Make the filling: Season chopped beef generously with salt and pepper and set aside for 10 minutes. Melt 3 tbs butter in a wide heavy skillet over medium-high heat. Add beef and fry until nicely browned, stirring throughout to keep pieces separate, about 5 minutes.

Turn heat down to medium and add onion. Keep turning mixture with a spatula, as if cooking hash, until onion is softened and browned, about 10 minutes. Add potatoes, garlic, thyme and marjoram and stir well to mix. (Add a little more butter to pan if mixture seems dry.) Season again with salt and pepper and let mixture fry for 2 more minutes. Stir in tomato paste, pimentón and cayenne, then a cup of broth or water. Turn heat to simmer, stirring well to blend any caramelised bits.

Cook for about 10 more minutes, until both meat and potatoes are tender and the sauce just coats them — juicy but not saucy is what you want. Taste and adjust seasoning for full flavour (intensity will diminish upon cooling). Stir in scallions and cool to room temperature, then cover and refrigerate until ready to use.

Divide chilled dough into 28g pieces and form into 2-inch diameter balls. Roll each piece into a 41/2-inch circle. Lay circles on a baking sheet lightly dusted with flour.

Moisten outer edge of each round with water. Put about 2 tbs filling in the centre of each round, adding a little chopped green olive and some hard-cooked egg to each. Wrap dough around filling to form empanada, pressing edges together. Fold edge back and finish by pinching little pleats or crimping with a fork.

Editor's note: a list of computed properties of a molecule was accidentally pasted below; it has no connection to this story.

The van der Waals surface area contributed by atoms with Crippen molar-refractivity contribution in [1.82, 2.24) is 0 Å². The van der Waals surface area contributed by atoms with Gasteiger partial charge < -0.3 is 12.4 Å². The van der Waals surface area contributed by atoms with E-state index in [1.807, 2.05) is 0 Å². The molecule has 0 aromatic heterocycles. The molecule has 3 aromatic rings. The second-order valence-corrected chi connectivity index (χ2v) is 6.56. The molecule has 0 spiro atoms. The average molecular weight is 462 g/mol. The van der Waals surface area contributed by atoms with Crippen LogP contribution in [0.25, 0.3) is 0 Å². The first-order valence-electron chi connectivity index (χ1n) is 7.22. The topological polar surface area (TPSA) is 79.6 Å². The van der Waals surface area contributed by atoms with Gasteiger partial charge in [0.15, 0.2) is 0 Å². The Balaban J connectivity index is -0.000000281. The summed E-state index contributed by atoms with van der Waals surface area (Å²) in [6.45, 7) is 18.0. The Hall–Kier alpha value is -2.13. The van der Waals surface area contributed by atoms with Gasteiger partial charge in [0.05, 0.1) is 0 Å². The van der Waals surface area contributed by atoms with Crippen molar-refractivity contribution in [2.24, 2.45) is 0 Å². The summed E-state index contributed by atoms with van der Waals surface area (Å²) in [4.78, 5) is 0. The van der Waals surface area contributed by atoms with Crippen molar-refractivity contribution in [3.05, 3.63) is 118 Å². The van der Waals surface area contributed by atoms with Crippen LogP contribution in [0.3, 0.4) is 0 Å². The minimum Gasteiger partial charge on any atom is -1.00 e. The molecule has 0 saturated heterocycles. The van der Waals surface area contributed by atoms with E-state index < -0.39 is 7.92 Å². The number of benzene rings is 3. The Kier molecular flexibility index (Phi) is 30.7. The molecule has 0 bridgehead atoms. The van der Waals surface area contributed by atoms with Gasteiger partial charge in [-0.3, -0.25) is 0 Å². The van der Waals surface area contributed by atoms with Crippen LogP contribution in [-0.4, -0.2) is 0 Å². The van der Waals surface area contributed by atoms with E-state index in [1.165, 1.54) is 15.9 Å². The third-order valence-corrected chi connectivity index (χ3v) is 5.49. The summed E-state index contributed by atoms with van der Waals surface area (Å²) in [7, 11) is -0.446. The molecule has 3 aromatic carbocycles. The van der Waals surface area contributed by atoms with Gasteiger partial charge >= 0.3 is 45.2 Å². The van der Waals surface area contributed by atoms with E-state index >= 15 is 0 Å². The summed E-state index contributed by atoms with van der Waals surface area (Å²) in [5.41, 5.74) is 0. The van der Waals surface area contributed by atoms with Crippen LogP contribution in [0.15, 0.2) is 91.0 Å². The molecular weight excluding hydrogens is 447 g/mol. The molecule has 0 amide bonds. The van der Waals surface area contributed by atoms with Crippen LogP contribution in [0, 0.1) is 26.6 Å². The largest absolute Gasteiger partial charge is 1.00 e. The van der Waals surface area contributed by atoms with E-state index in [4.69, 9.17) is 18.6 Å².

Heat oven to 375 degrees. Place empanadas on parchment-lined or oiled baking sheet, about 1 inch apart. Brush tops lightly with butter and bake on top shelf of oven until golden, 10 to 15 minutes. Serve warm.

 

CORN EMPANADAS

Time: 11/2 hours

Yield: 36 empanadas

For the dough

113g butter, plus more for brushing tops

11/2 tsp fine sea salt

750g all-purpose flour, about 6 cups, more as needed

For the filling

Olive oil, for sautéing

1 cup diced onion

227g potatoes, peeled and diced

2 cups fresh corn kernels

2 garlic cloves, mashed to a paste

1 tsp cumin seeds, toasted and ground

2 tsp chopped thyme

Salt and pepper

Chicken broth, or use water

2 red bell peppers, roasted till blackened, then peeled and diced

1/2 cup ricotta

Large pinch cayenne

57g grated Gruyere cheese

1/2 cup chopped scallions, white and green parts

Make the dough: Put 2 cups boiling water, 113g butter and 11/2 tsp salt in a large mixing bowl. Stir to melt butter and dissolve salt. Cool to room temperature.

Gradually stir in flour with a wooden spoon until dough comes together. Knead for a minute or two on a floured board, until firm and smooth. Add more flour if sticky. Wrap and refrigerate for one hour.

Make the filling: Melt 3 tbs butter in a wide heavy skillet over medium-high heat. Add onion and cook briskly, stirring, until softened and lightly browned, about 10 minutes. Add potatoes, corn, garlic, cumin and thyme. Season generously with salt and pepper and stir well. Add one cup broth or water and simmer until potatoes are softened and liquid has evaporated, 5 to 7 minutes.

Transfer mixture to a large bowl. Add roasted peppers, ricotta and cayenne. Stir well. Taste and adjust seasoning (flavour intensity will diminish upon cooling). Stir in Gruyere and scallions. Cool to room temperature, then cover and refrigerate until ready to use.

Divide chilled dough into 28g pieces and form into 2-inch diameter balls. Roll each piece into a 41/2-inch circle. Lay circles on a baking sheet lightly dusted with flour.

Moisten outer edge of each round with water. Put about 2 tbs filling in the centre of each round. Wrap dough around filling to form empanada, pressing edges together. Fold edge back and finish by pinching little pleats or crimping with a fork.

Heat oven to 375 degrees. Place empanadas on parchment-lined or oiled baking sheet, about 1 inch apart. Brush tops lightly with butter and bake on top shelf of oven until golden, 10 to 15 minutes. Serve warm.

Note: Dough and filling each may be made up to 2 days ahead. Empanadas may be assembled several hours ahead; refrigerate, uncovered. Bring to room temperature before baking.

— New York Times News Service